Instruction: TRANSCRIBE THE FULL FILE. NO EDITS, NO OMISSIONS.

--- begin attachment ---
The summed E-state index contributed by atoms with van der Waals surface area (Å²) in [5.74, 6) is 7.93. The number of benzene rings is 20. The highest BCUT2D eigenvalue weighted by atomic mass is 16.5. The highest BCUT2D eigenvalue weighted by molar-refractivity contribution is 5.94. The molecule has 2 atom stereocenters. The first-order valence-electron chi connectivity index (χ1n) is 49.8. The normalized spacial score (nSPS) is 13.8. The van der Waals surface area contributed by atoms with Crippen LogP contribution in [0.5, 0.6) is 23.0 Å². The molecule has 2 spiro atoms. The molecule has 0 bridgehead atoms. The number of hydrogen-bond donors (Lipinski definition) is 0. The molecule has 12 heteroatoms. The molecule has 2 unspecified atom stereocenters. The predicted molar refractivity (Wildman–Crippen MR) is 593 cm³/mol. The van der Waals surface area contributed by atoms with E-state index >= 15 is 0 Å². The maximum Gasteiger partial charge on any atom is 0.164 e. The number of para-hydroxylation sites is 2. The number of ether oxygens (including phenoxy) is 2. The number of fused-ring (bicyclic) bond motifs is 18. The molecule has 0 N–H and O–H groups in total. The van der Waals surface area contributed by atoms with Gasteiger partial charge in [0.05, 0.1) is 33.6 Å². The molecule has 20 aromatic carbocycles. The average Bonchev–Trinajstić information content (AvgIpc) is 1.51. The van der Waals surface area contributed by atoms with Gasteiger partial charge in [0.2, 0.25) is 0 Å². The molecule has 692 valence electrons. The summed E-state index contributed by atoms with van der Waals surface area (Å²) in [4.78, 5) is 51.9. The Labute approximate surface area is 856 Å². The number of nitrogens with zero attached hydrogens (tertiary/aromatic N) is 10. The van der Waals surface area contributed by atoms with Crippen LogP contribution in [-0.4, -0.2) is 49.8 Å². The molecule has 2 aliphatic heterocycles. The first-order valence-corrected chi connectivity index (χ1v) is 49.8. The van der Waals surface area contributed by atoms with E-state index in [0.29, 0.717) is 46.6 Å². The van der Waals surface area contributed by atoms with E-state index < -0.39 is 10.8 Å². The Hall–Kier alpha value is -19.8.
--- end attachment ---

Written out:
The summed E-state index contributed by atoms with van der Waals surface area (Å²) in [5.74, 6) is 7.93. The number of benzene rings is 20. The highest BCUT2D eigenvalue weighted by atomic mass is 16.5. The highest BCUT2D eigenvalue weighted by molar-refractivity contribution is 5.94. The molecule has 2 atom stereocenters. The first-order valence-electron chi connectivity index (χ1n) is 49.8. The normalized spacial score (nSPS) is 13.8. The van der Waals surface area contributed by atoms with Crippen LogP contribution in [0.5, 0.6) is 23.0 Å². The molecule has 2 spiro atoms. The molecule has 0 bridgehead atoms. The number of hydrogen-bond donors (Lipinski definition) is 0. The molecule has 12 heteroatoms. The molecule has 2 unspecified atom stereocenters. The predicted molar refractivity (Wildman–Crippen MR) is 593 cm³/mol. The van der Waals surface area contributed by atoms with E-state index >= 15 is 0 Å². The maximum Gasteiger partial charge on any atom is 0.164 e. The number of para-hydroxylation sites is 2. The number of ether oxygens (including phenoxy) is 2. The number of fused-ring (bicyclic) bond motifs is 18. The molecule has 0 N–H and O–H groups in total. The van der Waals surface area contributed by atoms with Gasteiger partial charge in [0.05, 0.1) is 33.6 Å². The molecule has 20 aromatic carbocycles. The average Bonchev–Trinajstić information content (AvgIpc) is 1.51. The van der Waals surface area contributed by atoms with Gasteiger partial charge in [0.2, 0.25) is 0 Å². The molecule has 692 valence electrons. The summed E-state index contributed by atoms with van der Waals surface area (Å²) in [4.78, 5) is 51.9. The Labute approximate surface area is 856 Å². The number of nitrogens with zero attached hydrogens (tertiary/aromatic N) is 10. The van der Waals surface area contributed by atoms with Crippen LogP contribution in [-0.4, -0.2) is 49.8 Å². The molecule has 2 aliphatic heterocycles. The first-order valence-corrected chi connectivity index (χ1v) is 49.8. The van der Waals surface area contributed by atoms with E-state index in [0.29, 0.717) is 46.6 Å². The van der Waals surface area contributed by atoms with E-state index < -0.39 is 10.8 Å². The Hall–Kier alpha value is -19.8.